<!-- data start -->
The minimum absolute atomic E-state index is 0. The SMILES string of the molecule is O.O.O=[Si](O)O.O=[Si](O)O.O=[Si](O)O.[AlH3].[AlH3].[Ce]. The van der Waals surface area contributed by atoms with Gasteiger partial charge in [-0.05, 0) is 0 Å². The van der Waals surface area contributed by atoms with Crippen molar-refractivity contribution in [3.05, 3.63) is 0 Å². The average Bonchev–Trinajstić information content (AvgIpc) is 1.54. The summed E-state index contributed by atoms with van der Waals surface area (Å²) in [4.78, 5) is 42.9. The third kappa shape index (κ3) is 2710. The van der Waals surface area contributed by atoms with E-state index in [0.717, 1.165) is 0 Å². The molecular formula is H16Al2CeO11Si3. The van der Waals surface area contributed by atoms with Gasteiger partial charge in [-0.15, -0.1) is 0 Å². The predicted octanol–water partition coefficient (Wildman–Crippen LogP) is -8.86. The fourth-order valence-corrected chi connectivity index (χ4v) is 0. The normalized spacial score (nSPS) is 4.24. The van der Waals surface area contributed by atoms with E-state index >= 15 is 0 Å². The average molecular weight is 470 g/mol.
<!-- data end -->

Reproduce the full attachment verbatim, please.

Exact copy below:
The minimum absolute atomic E-state index is 0. The SMILES string of the molecule is O.O.O=[Si](O)O.O=[Si](O)O.O=[Si](O)O.[AlH3].[AlH3].[Ce]. The van der Waals surface area contributed by atoms with Gasteiger partial charge in [-0.05, 0) is 0 Å². The van der Waals surface area contributed by atoms with Crippen molar-refractivity contribution in [3.05, 3.63) is 0 Å². The average Bonchev–Trinajstić information content (AvgIpc) is 1.54. The summed E-state index contributed by atoms with van der Waals surface area (Å²) in [4.78, 5) is 42.9. The third kappa shape index (κ3) is 2710. The van der Waals surface area contributed by atoms with E-state index in [0.717, 1.165) is 0 Å². The molecular formula is H16Al2CeO11Si3. The van der Waals surface area contributed by atoms with Gasteiger partial charge in [-0.15, -0.1) is 0 Å². The predicted octanol–water partition coefficient (Wildman–Crippen LogP) is -8.86. The fourth-order valence-corrected chi connectivity index (χ4v) is 0. The normalized spacial score (nSPS) is 4.24. The van der Waals surface area contributed by atoms with E-state index >= 15 is 0 Å². The average molecular weight is 470 g/mol.